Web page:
A cow by any other name is still a cow
The amount of abuse that currently goes on in the animal-food industrial complex is rampant and inexcusable, so what we’ve known for a long while and what we’re learning really isn’t used on the animals’ behalf. And the words we use to refer to these sentient individuals — products such as steak, burgers, beef, veal, and leather, for example — hides what we know about their deep and rich emotional lives. I often wonder how people would view their meals and if they’d change their meal plans if they were referred to as cow, pig, or bird. A cow by any other name is still a cow — a sentient feeling being.
Marino and Allen’s comprehensive and focused essay sets the standard for what is needed for many other animals. Please stay tuned for more discussion about their cognitive and emotional lives. I look forward to sharing this information with a broad audience because it’s essential that we understand, appreciate, and respect other animals for who they are, and that we use what know to protect them in an increasingly human-dominated world.
1Kristin Allen and Lori Marino’s response to comments that have been posted about their essay (link is external) can be found in a short piece titled “The Psychology of Cows — Commentary Response (link is external).” In response to one commentary by Heather Hill called “The Psychology of Cows? A Case of Over-interpretation and Personification (link is external)” that accuses them of not being objective or parsimonious and of claiming that they overstate the case about the incredible cruelty to which “food animals” are routinely subjected by noting that they’re treated in a “distressful and unnatural” manner, Allen and Marino write, “She fails to mention that farmed animals are exempt from most state anti-cruelty laws, and there are no federal laws protecting farmed animals. There are also state exemptions for most commonly accepted agricultural practices (Bauer, 2008; Favre, 2016; also see Steier & Patel, 2017). We reaffirm that intense confinement that restricts movement, interference with mother- child attachment bonds, and removing individuals’ body parts, such as testicles and horns, is both distressing and unnatural. We appreciate Hill’s critique but suggest that ‘objectivity’ must be applied in all directions.” (my emphasis)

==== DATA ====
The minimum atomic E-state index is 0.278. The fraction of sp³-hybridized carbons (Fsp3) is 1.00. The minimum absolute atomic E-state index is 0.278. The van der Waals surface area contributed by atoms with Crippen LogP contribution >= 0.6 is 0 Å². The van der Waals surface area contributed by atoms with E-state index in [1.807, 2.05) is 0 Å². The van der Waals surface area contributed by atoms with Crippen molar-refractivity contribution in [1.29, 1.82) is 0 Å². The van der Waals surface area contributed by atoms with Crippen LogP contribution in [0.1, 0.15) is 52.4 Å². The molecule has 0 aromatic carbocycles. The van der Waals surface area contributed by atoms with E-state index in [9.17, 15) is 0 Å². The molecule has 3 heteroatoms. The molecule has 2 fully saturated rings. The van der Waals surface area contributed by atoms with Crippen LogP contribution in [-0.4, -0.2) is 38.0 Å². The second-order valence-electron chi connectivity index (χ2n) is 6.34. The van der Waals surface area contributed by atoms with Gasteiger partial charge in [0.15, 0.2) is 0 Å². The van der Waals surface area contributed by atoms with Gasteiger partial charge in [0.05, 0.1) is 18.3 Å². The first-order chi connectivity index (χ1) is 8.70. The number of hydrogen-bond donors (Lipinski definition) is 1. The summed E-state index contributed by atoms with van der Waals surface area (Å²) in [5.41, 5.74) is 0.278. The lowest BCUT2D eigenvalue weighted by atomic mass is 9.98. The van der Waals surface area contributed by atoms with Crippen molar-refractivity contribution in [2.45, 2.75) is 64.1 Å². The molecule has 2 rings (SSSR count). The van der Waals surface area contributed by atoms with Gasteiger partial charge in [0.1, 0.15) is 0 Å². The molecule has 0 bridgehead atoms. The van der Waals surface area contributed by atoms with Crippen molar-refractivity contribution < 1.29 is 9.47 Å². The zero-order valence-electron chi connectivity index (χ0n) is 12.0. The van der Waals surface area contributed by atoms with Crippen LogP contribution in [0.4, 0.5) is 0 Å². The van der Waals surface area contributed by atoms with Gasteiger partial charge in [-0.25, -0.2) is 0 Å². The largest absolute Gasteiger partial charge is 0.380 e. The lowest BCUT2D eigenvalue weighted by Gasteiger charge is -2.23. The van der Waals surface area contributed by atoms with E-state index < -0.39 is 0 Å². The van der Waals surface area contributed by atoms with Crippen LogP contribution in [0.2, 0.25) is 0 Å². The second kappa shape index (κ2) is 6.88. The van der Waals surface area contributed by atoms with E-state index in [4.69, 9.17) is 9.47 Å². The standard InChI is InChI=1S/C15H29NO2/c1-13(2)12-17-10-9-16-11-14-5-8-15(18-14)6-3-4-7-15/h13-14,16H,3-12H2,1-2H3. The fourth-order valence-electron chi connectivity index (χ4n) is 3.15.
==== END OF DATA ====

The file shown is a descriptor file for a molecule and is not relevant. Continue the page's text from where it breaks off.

I agree with Allen and Marino that there is absolutely nothing natural about these horrific and brutal “business as usual” practices which are known to be incredibly physically and psychology harmful. Indeed, as I note above, reprehensible cruelty is rampant in the animal-industrial complex. As one of my colleagues notes, “I guess those steaks and hamburgers taste better with a side dish of denial.”
While people can quibble about the details of this or that research, they can’t quibble about whether or not cows and other animals suffer and feel pain when they’re abused, as they are on their way to human mouths.